The application of cognitive existential couple therapy (CECT) for men with early stage prostate cancer and their partners: lessons and results from a randomised controlled trial (#210)
Men diagnosed with prostate cancer (PCa) report increased psychological distress and a deterioration of self-reported relationship function in the months following diagnosis. Our pilot study of CECT, a manualised six-session program delivered by mental health specialists, established that this tailored couple therapy is acceptable and valued by patients and their partners and demonstrated potential for reduced psychological distress. The current RCT aimed to test the efficacy of this novel approach.
In excess of 60 couples facing a diagnosis of PCa within the previous 12 months were enrolled and randomised to receive medical treatment as usual or CECT. All participants completed measures of psychological distress, marital function and coping pattern before and up to 9-months after CECT. Semi-structured interviews were conducted with a sub-set of couples who were enrolled in the intervention arm about their experience of CECT.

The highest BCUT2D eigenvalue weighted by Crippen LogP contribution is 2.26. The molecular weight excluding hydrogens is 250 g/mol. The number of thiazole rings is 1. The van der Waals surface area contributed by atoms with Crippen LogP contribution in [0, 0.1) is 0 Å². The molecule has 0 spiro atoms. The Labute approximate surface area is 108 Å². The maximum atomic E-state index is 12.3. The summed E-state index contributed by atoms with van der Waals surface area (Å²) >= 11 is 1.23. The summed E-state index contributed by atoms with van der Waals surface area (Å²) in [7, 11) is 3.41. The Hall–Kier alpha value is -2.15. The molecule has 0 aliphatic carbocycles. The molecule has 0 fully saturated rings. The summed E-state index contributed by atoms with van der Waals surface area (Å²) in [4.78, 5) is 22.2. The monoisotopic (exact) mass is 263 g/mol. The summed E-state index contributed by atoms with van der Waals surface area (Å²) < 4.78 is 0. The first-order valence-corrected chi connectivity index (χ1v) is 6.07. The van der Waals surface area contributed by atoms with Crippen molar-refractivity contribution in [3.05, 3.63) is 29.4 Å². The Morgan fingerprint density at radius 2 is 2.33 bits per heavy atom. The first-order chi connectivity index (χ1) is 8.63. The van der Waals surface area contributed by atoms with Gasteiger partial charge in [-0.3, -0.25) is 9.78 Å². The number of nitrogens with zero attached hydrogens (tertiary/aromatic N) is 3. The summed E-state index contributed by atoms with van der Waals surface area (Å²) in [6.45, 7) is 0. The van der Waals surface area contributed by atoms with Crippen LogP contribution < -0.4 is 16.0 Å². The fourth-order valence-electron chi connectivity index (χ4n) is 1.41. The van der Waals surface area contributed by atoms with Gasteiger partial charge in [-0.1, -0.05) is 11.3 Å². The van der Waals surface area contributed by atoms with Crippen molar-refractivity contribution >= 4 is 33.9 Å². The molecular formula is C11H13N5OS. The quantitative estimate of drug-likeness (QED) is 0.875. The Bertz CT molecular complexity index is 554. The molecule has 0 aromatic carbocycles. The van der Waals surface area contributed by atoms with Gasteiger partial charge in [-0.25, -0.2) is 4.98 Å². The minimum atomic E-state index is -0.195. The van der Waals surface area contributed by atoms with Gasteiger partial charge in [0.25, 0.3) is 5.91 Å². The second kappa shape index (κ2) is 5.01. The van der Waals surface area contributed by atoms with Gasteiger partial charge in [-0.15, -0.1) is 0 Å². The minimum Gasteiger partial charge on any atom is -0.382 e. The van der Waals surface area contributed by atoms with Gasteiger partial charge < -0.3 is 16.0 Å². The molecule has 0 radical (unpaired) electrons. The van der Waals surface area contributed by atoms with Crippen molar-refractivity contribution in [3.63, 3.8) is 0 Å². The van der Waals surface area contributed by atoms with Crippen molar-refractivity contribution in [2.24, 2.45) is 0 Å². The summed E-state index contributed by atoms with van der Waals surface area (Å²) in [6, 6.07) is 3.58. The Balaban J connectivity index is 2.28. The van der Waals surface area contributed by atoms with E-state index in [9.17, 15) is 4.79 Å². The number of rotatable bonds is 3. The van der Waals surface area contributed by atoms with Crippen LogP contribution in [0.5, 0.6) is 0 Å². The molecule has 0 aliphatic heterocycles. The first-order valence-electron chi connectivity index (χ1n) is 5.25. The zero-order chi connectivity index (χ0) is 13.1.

Data collected from the couples enrolled in the RCT will be presented, including enrolment and retention figures achieved, and practical lessons learnt about recruiting men and their partners into a specialist mental-health intervention. Current completed quantitative longitudinal results will also be presented alongside some qualitative reflections of the subset of couples who completed CECT.
This study is the first to report the efficacy of a specialist mental-health intervention for couples in the context of early-stage PCa. This cohort appears amenable to an appropriately designed intervention and these findings have important implications for encouraging advocacy for routine psychological support for all couples facing a PCa diagnosis.
Acknowledgement of Funding
This RCT was funded by beyondblue.